By: Grant Morrison (story), Chris Burnham (art), Nathan Fairbairn (colors)
The Story: Talia will always her daddy’s little, assassin-killing girl.
The Review: It’s not easy being a spin-off. Not only does it make that much harder to develop an identity of your own, but even if you do, you will always live with the stigma of not being the original. In the world of comics, only several characters managed to step out from the shadows of their predecessors, and only in some exceptional circumstances. And just like with most things in this world, it’s even harder for a woman to accomplish the same task.
Talia al Ghul has had a rough time breaking free from the pigeonhole of being one of Batman’s gallery of lovers. If he’s the James Bond of the DCU (as early issues of this series’ first volume showed), then Talia counts among the greatest of his Bond girls, but then, you hardly ever remember the Bond girls, do you? They come in, beguile our hero momentarily, then ultimately get crushed as he moves on to his next mission, with yet another dangerously sexy lady waiting.
Morrison takes some major pains to manufacture a rounded character for Talia, diving into every stage of her life, from her formative years training in the lethal arts to her current ambitions for world war. Yet even though our lens is focused on Talia, her father stands in the back of each scene. It’s the typical tale of a father indulging his daughter’s every whim (“I always wanted my own secret headquarters under London, thank you.”) while depriving her of what she needed the most: the love of both him and her mother.
With that, Morrison not only gives Talia a convincing motivation for surpassing her own father as master of the known world, but also a sympathetic one. Dismissed by her father, rejected by the only man she ever loved, you can view this whole Leviathan endeavor she’s thrown herself into as a cry for attention on the scale that only someone of her family’s stature can produce. In a lot of ways, Batman serves merely as a target for her ire; her real beef lies with someone else. When Ra’s shrinks back as Batman looms over him in the desert, he doesn’t realize that it’s Talia’s machinations that made this utter fear of the Dark Knight possible.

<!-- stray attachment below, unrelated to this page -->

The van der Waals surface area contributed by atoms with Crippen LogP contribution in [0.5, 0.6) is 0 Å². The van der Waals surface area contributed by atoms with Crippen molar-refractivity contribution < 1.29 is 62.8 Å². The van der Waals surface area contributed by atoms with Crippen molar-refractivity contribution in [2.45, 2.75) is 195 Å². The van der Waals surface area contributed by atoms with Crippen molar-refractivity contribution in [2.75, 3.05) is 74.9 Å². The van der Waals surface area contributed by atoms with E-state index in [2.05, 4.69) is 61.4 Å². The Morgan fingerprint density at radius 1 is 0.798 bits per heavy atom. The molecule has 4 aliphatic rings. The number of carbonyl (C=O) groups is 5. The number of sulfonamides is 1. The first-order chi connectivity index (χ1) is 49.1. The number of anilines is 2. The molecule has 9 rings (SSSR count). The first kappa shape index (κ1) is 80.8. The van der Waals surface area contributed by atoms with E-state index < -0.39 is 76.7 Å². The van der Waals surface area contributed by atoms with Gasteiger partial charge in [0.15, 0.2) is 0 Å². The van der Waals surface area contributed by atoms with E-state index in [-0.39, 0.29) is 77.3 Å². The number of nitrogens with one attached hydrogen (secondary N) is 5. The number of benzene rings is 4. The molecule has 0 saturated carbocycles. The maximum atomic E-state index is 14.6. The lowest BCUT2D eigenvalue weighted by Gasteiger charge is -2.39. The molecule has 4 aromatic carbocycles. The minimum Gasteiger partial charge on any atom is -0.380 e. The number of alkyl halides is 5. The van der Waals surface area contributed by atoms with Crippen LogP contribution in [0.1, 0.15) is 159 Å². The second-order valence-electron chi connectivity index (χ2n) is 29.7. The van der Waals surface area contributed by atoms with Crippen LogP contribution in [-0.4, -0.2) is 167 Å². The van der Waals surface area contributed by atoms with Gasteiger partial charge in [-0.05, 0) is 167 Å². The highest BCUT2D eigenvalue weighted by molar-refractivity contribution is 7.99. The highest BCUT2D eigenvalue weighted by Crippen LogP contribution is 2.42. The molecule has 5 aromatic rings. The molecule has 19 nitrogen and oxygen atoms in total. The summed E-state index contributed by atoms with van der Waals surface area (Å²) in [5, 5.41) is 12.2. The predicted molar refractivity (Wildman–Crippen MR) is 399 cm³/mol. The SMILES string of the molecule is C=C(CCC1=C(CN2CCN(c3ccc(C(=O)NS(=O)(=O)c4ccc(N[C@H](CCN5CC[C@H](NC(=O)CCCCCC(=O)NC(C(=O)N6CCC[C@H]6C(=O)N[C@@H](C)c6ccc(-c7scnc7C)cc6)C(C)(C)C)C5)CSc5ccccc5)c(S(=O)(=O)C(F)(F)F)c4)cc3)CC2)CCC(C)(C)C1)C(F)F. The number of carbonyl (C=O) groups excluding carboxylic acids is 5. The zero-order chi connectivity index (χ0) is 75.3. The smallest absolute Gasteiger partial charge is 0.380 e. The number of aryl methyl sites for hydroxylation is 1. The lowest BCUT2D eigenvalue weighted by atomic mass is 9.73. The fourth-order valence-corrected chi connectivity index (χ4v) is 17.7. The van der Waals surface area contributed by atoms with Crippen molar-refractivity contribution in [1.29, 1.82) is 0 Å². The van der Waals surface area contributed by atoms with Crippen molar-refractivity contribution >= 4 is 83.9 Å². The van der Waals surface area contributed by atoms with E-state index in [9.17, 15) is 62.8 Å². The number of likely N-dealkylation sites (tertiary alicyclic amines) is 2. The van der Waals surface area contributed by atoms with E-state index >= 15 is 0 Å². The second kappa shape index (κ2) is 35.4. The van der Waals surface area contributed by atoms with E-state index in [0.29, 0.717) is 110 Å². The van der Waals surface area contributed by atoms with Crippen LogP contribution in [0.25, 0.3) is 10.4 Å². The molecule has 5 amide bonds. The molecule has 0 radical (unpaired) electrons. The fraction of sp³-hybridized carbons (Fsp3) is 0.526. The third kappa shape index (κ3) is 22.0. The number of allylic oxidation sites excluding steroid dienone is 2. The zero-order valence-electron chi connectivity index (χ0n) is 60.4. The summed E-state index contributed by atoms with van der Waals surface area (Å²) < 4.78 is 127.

It’s amazing, considering the fractured and hop-about structure of this issue, how easy it is to follow. You can’t guarantee that the time and setting will remain consistent from page to page, nor even panel to panel, yet it all runs together cohesively, each scene nonetheless elaborating upon the other while naturally setting up the next. If nothing else, this issue is a superb demonstration of Morrison’s craft, of a writer who knows how to use his tools.
Burnham, like Frank Quitely, has an ability to convey utter seriousness despite the exaggerated, cartoonish style of his figures. With him, a child’s cheeks become even chubbier, the chest of a man harrier and more rugged, the face of a woman almost deadly sharp in its well-formed features. This hyperbolic approach to the art meshes very well with the Silver Agey wackiness Morrison brings to his scripts, forming a world that’s impossible to believe yet very believable. For anyone who needs to see the essence of what makes superhero comics so compelling, this issue would be a perfect offering.
Conclusion: One of the most effective and thorough character pieces I’ve seen of a person who’s been a bit poorly defined up till now.
– Minhquan Nguyen
Some Musings: – Kind of makes you think, though: if you have to trust others to revive you after you’re dead, it seems a lot more likely those people will just let you croak and take over your empire themselves.
– When Ra’s held up Talia on that mountain and told her the world would all be hers one day, I couldn’t help thinking, Fantastic—a barren and frozen wasteland. Just what I wanted, Daddy.